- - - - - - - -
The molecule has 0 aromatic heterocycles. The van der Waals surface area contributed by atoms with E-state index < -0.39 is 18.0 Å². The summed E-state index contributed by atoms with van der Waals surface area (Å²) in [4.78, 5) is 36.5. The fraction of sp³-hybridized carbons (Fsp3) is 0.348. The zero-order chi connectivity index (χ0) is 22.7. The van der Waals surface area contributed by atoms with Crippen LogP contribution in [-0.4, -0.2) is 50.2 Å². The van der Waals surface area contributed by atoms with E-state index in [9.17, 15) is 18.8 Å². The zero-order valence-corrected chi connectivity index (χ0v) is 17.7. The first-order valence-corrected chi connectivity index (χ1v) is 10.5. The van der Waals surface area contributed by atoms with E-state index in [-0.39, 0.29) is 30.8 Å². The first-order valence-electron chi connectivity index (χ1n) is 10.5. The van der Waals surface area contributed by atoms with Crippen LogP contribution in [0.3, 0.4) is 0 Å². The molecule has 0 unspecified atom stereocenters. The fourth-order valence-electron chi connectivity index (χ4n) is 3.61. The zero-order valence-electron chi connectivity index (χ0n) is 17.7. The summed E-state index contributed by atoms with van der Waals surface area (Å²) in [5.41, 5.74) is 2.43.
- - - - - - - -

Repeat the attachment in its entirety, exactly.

The molecule has 0 aromatic heterocycles. The van der Waals surface area contributed by atoms with E-state index < -0.39 is 18.0 Å². The summed E-state index contributed by atoms with van der Waals surface area (Å²) in [4.78, 5) is 36.5. The fraction of sp³-hybridized carbons (Fsp3) is 0.348. The zero-order chi connectivity index (χ0) is 22.7. The van der Waals surface area contributed by atoms with Crippen LogP contribution in [-0.4, -0.2) is 50.2 Å². The van der Waals surface area contributed by atoms with E-state index in [9.17, 15) is 18.8 Å². The zero-order valence-corrected chi connectivity index (χ0v) is 17.7. The first-order valence-corrected chi connectivity index (χ1v) is 10.5. The van der Waals surface area contributed by atoms with E-state index in [-0.39, 0.29) is 30.8 Å². The first-order valence-electron chi connectivity index (χ1n) is 10.5. The van der Waals surface area contributed by atoms with Crippen LogP contribution in [0.3, 0.4) is 0 Å². The molecule has 0 unspecified atom stereocenters. The fourth-order valence-electron chi connectivity index (χ4n) is 3.61. The zero-order valence-electron chi connectivity index (χ0n) is 17.7. The summed E-state index contributed by atoms with van der Waals surface area (Å²) in [5.41, 5.74) is 2.43.